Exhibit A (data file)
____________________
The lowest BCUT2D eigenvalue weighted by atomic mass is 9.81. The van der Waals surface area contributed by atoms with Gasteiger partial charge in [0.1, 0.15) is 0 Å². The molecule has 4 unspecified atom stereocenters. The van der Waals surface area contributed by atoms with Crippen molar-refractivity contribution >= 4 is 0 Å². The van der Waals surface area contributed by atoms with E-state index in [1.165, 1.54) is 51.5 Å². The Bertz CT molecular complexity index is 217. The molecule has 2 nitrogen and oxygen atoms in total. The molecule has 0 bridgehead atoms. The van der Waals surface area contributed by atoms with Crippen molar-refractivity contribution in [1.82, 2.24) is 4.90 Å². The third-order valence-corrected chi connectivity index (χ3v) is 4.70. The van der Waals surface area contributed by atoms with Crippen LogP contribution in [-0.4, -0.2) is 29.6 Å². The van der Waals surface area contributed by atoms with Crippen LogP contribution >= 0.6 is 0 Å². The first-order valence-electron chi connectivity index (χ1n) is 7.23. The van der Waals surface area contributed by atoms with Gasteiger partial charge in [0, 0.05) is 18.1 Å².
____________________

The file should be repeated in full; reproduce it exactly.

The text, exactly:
The lowest BCUT2D eigenvalue weighted by atomic mass is 9.81. The van der Waals surface area contributed by atoms with Gasteiger partial charge in [0.1, 0.15) is 0 Å². The molecule has 4 unspecified atom stereocenters. The van der Waals surface area contributed by atoms with Crippen molar-refractivity contribution >= 4 is 0 Å². The van der Waals surface area contributed by atoms with E-state index in [1.165, 1.54) is 51.5 Å². The Bertz CT molecular complexity index is 217. The molecule has 2 nitrogen and oxygen atoms in total. The molecule has 0 bridgehead atoms. The van der Waals surface area contributed by atoms with Crippen molar-refractivity contribution in [1.82, 2.24) is 4.90 Å². The third-order valence-corrected chi connectivity index (χ3v) is 4.70. The van der Waals surface area contributed by atoms with Crippen LogP contribution in [-0.4, -0.2) is 29.6 Å². The van der Waals surface area contributed by atoms with Crippen LogP contribution >= 0.6 is 0 Å². The first-order valence-electron chi connectivity index (χ1n) is 7.23. The van der Waals surface area contributed by atoms with Gasteiger partial charge in [0, 0.05) is 18.1 Å².